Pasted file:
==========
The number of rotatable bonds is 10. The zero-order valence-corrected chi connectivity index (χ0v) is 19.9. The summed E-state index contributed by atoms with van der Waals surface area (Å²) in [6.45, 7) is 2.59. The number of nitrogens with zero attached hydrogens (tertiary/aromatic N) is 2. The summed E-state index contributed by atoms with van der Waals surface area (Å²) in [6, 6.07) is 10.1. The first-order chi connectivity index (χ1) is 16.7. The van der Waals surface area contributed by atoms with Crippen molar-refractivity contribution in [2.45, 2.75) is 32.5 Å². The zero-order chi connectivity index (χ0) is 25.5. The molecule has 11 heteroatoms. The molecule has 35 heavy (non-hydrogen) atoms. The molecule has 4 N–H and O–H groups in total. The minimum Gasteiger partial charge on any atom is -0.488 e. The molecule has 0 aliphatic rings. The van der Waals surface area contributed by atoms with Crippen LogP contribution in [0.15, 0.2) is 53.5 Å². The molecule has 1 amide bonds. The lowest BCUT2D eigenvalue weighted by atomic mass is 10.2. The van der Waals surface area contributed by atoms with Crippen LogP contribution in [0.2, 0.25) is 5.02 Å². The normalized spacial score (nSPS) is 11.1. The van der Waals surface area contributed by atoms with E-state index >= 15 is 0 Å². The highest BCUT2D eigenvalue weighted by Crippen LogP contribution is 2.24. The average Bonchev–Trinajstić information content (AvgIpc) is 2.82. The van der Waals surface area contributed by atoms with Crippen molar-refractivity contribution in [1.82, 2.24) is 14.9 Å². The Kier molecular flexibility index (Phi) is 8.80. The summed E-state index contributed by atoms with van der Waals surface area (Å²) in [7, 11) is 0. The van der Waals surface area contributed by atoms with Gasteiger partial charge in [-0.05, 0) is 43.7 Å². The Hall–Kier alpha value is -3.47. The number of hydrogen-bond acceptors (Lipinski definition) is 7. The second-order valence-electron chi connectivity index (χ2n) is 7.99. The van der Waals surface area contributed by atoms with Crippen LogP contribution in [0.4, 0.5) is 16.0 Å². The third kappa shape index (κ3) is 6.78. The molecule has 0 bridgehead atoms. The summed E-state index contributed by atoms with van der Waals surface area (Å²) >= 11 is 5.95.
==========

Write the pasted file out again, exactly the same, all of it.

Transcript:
The number of rotatable bonds is 10. The zero-order valence-corrected chi connectivity index (χ0v) is 19.9. The summed E-state index contributed by atoms with van der Waals surface area (Å²) in [6.45, 7) is 2.59. The number of nitrogens with zero attached hydrogens (tertiary/aromatic N) is 2. The summed E-state index contributed by atoms with van der Waals surface area (Å²) in [6, 6.07) is 10.1. The first-order chi connectivity index (χ1) is 16.7. The van der Waals surface area contributed by atoms with Crippen molar-refractivity contribution in [2.45, 2.75) is 32.5 Å². The zero-order chi connectivity index (χ0) is 25.5. The molecule has 11 heteroatoms. The molecule has 35 heavy (non-hydrogen) atoms. The molecule has 4 N–H and O–H groups in total. The minimum Gasteiger partial charge on any atom is -0.488 e. The molecule has 0 aliphatic rings. The van der Waals surface area contributed by atoms with Crippen LogP contribution in [0.15, 0.2) is 53.5 Å². The molecule has 1 amide bonds. The lowest BCUT2D eigenvalue weighted by atomic mass is 10.2. The van der Waals surface area contributed by atoms with Crippen LogP contribution in [0.2, 0.25) is 5.02 Å². The normalized spacial score (nSPS) is 11.1. The van der Waals surface area contributed by atoms with E-state index >= 15 is 0 Å². The highest BCUT2D eigenvalue weighted by Crippen LogP contribution is 2.24. The average Bonchev–Trinajstić information content (AvgIpc) is 2.82. The van der Waals surface area contributed by atoms with Crippen molar-refractivity contribution in [1.82, 2.24) is 14.9 Å². The Kier molecular flexibility index (Phi) is 8.80. The summed E-state index contributed by atoms with van der Waals surface area (Å²) in [7, 11) is 0. The van der Waals surface area contributed by atoms with Gasteiger partial charge in [-0.05, 0) is 43.7 Å². The Hall–Kier alpha value is -3.47. The number of hydrogen-bond acceptors (Lipinski definition) is 7. The second-order valence-electron chi connectivity index (χ2n) is 7.99. The van der Waals surface area contributed by atoms with Crippen LogP contribution in [0.4, 0.5) is 16.0 Å². The third kappa shape index (κ3) is 6.78. The molecule has 0 bridgehead atoms. The summed E-state index contributed by atoms with van der Waals surface area (Å²) >= 11 is 5.95.